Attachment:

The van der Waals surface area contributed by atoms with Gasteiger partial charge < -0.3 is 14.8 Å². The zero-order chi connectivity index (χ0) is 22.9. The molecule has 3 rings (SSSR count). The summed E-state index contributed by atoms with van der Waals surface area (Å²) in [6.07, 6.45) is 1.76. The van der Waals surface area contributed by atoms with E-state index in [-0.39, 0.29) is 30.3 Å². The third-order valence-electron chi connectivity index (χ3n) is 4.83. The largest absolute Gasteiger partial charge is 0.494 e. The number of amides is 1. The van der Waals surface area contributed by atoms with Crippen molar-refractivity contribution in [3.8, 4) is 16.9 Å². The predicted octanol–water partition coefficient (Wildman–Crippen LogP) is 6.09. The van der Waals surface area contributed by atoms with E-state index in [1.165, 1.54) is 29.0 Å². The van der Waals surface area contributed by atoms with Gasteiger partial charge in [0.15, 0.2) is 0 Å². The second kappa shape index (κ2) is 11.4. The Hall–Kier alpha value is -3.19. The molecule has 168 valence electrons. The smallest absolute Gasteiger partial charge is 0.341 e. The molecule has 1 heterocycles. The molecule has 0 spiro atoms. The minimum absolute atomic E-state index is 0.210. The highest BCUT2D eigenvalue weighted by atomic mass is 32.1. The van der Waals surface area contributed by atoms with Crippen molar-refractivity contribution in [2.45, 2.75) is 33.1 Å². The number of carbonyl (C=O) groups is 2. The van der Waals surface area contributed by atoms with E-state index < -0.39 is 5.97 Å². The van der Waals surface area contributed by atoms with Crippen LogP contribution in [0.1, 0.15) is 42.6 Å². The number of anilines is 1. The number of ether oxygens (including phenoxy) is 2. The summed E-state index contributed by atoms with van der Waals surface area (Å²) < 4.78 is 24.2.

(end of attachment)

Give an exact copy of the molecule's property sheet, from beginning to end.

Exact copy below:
The van der Waals surface area contributed by atoms with Gasteiger partial charge < -0.3 is 14.8 Å². The zero-order chi connectivity index (χ0) is 22.9. The molecule has 3 rings (SSSR count). The summed E-state index contributed by atoms with van der Waals surface area (Å²) in [6.07, 6.45) is 1.76. The van der Waals surface area contributed by atoms with E-state index in [-0.39, 0.29) is 30.3 Å². The third-order valence-electron chi connectivity index (χ3n) is 4.83. The largest absolute Gasteiger partial charge is 0.494 e. The number of amides is 1. The van der Waals surface area contributed by atoms with Crippen molar-refractivity contribution in [3.8, 4) is 16.9 Å². The predicted octanol–water partition coefficient (Wildman–Crippen LogP) is 6.09. The van der Waals surface area contributed by atoms with E-state index in [1.165, 1.54) is 29.0 Å². The van der Waals surface area contributed by atoms with Gasteiger partial charge in [0.15, 0.2) is 0 Å². The second kappa shape index (κ2) is 11.4. The Hall–Kier alpha value is -3.19. The molecule has 168 valence electrons. The smallest absolute Gasteiger partial charge is 0.341 e. The molecule has 1 heterocycles. The molecule has 0 spiro atoms. The minimum absolute atomic E-state index is 0.210. The highest BCUT2D eigenvalue weighted by atomic mass is 32.1. The van der Waals surface area contributed by atoms with Crippen molar-refractivity contribution in [2.45, 2.75) is 33.1 Å². The number of carbonyl (C=O) groups is 2. The van der Waals surface area contributed by atoms with E-state index < -0.39 is 5.97 Å². The van der Waals surface area contributed by atoms with Crippen LogP contribution in [0.1, 0.15) is 42.6 Å². The number of anilines is 1. The number of ether oxygens (including phenoxy) is 2. The summed E-state index contributed by atoms with van der Waals surface area (Å²) < 4.78 is 24.2.